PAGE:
Enteric diseases cause significant economic losses due to decreased weight gain, higher mortality, higher feed conversion, higher veterinary costs and medicine and a higher risk of contamination by poultry products in food production. The losses due to necrotic enteritis mainly occurring in broilers and fattening turkeys in intensive floor or free-range management are put at 2 billion US$ per year.
After the ban of antibiotic growth promoters, the relevance of this formerly well controllable disease reappeared and increased.
Necrotic enteritis is a disease of the gut
It is caused by specific gram-positive, anaerobic bacteria – Clostridium perfringens, mostly Type A. Clostridia are found in litter, faeces, soil, dust and in healthy animals’ guts. These spore forming bacteria are extremely resistant against environmental influences and can survive in soil, feed, and litter for several years and even reproduce.
Clostridium perfringens is a component of the normal gut flora. It occurs in a mixture of diverse strains in a concentration of up to 105 CFU / g intestinal content. In animals suffering from necrotic enteritis particularly one strain of Clostridium perfringens is found in a much more higher concentration of 106-108 CFU / g.
Necrotic enteritis affects chickens and turkeys at the age of 2-16 weeks, proliferating at the age of 3-6 weeks. There is an acute clinical, and a subclinical form.
Birds suffering from the clinical form clearly show symptoms like a poor general state of health and diarrhoea. Mortality rates up to 50 % can occur. Subclinical necrotic enteritis cannot be diagnosed easily, as there are no clear symptoms. This form, however, stays within the flock and causes losses due to decreased growth.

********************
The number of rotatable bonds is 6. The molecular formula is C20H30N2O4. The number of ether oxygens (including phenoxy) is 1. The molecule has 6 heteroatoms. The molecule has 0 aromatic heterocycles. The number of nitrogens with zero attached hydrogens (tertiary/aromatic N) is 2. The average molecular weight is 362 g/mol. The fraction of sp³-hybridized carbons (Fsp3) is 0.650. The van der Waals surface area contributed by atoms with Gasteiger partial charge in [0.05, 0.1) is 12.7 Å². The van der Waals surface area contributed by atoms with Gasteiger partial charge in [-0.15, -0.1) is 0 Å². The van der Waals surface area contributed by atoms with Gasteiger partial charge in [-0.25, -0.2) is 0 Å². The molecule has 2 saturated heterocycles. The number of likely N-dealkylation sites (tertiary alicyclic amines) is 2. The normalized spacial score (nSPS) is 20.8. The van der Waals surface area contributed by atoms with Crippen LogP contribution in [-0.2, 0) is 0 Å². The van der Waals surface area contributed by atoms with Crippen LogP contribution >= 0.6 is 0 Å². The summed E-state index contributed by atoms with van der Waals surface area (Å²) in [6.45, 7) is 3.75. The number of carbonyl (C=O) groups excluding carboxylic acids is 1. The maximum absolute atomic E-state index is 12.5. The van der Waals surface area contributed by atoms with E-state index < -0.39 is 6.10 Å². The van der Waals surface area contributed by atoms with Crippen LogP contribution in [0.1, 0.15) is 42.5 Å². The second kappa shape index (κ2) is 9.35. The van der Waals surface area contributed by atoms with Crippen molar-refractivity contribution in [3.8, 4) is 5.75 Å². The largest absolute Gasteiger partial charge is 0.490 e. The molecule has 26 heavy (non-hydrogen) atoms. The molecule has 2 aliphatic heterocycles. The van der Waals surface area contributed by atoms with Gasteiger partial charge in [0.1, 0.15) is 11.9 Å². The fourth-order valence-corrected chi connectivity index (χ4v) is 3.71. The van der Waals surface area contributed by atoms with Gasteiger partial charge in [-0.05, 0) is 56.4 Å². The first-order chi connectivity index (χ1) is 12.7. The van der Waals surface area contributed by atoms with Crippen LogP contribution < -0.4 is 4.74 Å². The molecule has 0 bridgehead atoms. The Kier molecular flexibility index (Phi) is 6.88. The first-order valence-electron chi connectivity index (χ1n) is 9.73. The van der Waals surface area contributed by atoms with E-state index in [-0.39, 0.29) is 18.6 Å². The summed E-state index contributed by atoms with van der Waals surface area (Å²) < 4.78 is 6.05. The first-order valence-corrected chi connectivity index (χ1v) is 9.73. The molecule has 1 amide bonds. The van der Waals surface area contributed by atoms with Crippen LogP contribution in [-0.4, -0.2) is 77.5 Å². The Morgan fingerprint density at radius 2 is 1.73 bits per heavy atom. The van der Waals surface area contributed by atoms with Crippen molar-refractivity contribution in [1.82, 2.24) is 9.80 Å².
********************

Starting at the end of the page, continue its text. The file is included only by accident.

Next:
Factors promoting an infection with necrotic enteritis should be avoided!
In general, factors have to be cited that create an intestinal environment favourable for the facultative anaerobic Clostridium perfringens or weaken the immune status of the host:
Here NSP’s have to be mentioned. Undigested NSP’s serve as substrate and some of them cause higher production of mucus also serving as substrate and providing ideal anaerobic conditions. Undigested proteins due to high contents in the diet also serve as substrates. Animal protein and fat are worse than vegetable variants and a homogeneous size of particles in the diet is better than an inhomogeneous mixture.
Stresses such as feed change or high stocking density favour NE
Immunosuppressive diseases such as infective chicken anaemia, Gumboro or Marek’s decrease resistance against intestinal infections and facilitate their colonisation. Some pathogens exert pressure on the gut and prepare the way for clostridia. Here Cryptosporidia and salmonella have to be mentioned.
Secondary plant compounds show good results against the two microorganisms just mentioned. In a trial conducted with free range broilers in France, a combination of a vaccination against coccidia and a mixture of secondary plant compounds (Activo® liquid) resulted in a reduced occurrence of necrotic enteritis in the trial group compared to the control. Additionally due to an improved feed conversion, the margin per animal in the trial group was 5 Cent higher than in the control (1,44 € vs 1,39 €).
In an in vitro test, Activo® liquid also showed bactericidal efficacy against field isolated Salmonella pulmorum and Salmonella gallinarum at a 2 % concentration.
The trials show that combined with a good feeding and stress management, secondary plant compounds, could be a good tool to eliminate predisposing factors for necrotic enteritis and could therefore help control this economically important disease.